It is very important that you understand that rarely is any brand or make of furnace any better than any other. Sure, some brands seem to look better aesthetically but that's about the only difference. They all use pretty much the same technology in their heat exchangers (which are now mostly based on technology Amana introduced, BTW), they all use the same mfg for their HSI's or spark ignitors & the warranties are all about the same. When it comes to the outdoor unit every brand uses primarily the same mfg of compressors (which is Copeland if it's a scroll, including Am. Stand./Trane). All fan/blower motors although made by different mfg's use the exact same technology as everyone else.

    My point? THERE IS VERY LITTLE DIFFERENCE IN QUALITY BETWEEN THE MFG'S OF A/C SYSTEMS!! Every brand has its quirks & its good points.

    So, I would, if I were you, go with the installer who actually does the load calc without having to be asked to do it & whom you can trust. Pay no attention to the brand they seem to be pushing.
    well said!! That is for sure the reason they push it. Not only that they already stock parts for it, they are familiar with it, but mos of all they get the BEST PRICE or KICKBACKS!!! Trust the installer not the brand.

  6. #26
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    Quote Originally Posted by Air Movers View Post
    Trust the installer not the brand.
    I agree
    • As far as heat loads go, we do not do a heat load until After we have made an agreement in writing.
    • Our standard agreement includes doing a heat load.
    • Our ageement naturally does not specify the size or model numbers.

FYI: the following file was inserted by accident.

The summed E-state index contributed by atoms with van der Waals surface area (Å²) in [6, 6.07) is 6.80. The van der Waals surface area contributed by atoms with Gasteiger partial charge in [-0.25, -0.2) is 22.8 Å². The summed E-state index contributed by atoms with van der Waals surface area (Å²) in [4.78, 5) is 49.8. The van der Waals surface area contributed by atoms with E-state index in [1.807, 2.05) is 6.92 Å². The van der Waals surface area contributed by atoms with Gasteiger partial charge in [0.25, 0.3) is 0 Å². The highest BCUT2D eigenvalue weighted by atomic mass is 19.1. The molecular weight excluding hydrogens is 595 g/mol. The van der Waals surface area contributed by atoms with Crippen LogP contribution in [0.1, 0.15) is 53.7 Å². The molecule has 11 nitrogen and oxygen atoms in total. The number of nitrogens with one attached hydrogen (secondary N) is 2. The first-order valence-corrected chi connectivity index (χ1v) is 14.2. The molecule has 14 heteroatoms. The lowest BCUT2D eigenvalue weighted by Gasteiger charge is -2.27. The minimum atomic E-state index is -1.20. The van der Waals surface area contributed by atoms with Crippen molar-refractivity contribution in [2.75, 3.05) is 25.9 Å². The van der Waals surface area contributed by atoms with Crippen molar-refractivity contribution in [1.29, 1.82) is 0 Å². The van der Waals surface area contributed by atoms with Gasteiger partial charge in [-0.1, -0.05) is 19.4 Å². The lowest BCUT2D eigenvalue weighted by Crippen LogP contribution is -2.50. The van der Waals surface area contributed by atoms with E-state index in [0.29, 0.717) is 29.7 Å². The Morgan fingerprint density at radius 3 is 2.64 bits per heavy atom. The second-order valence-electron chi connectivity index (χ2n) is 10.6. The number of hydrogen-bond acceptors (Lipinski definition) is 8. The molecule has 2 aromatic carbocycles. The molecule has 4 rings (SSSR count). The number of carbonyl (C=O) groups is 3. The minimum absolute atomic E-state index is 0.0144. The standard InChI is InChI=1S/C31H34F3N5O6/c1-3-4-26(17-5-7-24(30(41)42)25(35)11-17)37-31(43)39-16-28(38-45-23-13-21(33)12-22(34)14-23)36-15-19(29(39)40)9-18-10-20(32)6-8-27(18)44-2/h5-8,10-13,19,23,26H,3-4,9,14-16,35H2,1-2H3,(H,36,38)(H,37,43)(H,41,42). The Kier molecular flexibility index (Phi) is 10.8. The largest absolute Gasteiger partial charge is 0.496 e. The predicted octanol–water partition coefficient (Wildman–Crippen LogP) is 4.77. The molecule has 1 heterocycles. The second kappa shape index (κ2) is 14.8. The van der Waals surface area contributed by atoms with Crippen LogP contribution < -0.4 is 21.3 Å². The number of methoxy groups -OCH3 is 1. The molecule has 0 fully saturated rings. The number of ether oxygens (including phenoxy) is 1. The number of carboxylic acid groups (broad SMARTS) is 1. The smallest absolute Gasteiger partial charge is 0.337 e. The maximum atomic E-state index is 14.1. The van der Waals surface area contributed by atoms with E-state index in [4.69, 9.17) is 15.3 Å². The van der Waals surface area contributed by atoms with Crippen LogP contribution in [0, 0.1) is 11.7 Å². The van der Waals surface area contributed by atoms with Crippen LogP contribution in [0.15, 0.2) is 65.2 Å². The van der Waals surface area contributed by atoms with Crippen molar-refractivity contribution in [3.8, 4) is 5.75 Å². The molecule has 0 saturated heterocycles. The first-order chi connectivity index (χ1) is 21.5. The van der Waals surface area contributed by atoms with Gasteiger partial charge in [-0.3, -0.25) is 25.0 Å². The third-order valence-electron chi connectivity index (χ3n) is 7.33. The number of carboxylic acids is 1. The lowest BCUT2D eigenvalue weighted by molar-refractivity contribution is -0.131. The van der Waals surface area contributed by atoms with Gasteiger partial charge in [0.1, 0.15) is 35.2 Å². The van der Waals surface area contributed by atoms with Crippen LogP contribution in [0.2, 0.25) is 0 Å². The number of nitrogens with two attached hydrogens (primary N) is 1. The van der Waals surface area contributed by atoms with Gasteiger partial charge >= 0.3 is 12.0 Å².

• We agree to right size the equipment unless the customer wishes to override our recommendations and specify sizing.
    • We specify the indoor design conditions that the customer wishes to achieve.
    • We provide setback thermostats with the understanding that they cannot expect setback strategy to work in the severe weather near or exceding our outdoor design conditions.
    • We have a lot of satisfied customers who pay a premium price for our services.
    • We sell 3 brands that we offer. Most customers chose to trust our recommendations on the brand that best meets their needs (including cost).
    "I have never let my schooling interfere with my education."
    Mark Twain
    NEVER STOP LEARNING.

  7. #27
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    Quote Originally Posted by Special Ed View Post
    That most of the time the reason HVAC contractors sell a certain brand of equipment is because they have struck some sort of deal with the distributor.
    We have found that we sell any brand provided by a distributer that best provides for our needs. Price is only one factor. Training, shipping and delivery overnight, warranty services, techical support and other factors such as integrety provided by a great distributer enable us to deliver great services to our customers...at a fair price.
    "I have never let my schooling interfere with my education."
    Mark Twain
    NEVER STOP LEARNING.

  8. #28
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    BTW the model number provided 4a7b4036a1000aa is not 16 seer. the model should be 4a7a6036..

  9. #29
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    Quote Originally Posted by Kevin O'Neill View Post
    Find someone to do a load calculation first. Everybody else is just guessing about size. What else are they guessing about?

    My Myrtle Beach SC house is 2,000 sq. ft. 2 tons does it all.

    I did a load calculation.
    I dont see how you can cool 2,000 sq. ft. with 2 tons,it must not get hot in SC. Here in the panhandle of florida the local power companies do the energy forms,most of the time it works out to about 800 sq ft per ton. It never works, units are always under sized. Most of the time 650 sq ft per ton works,unless it is on 2nd floor than we use about 500 sq ft per ton, works everytime.

  10. #30
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    Quote Originally Posted by mccben10 View Post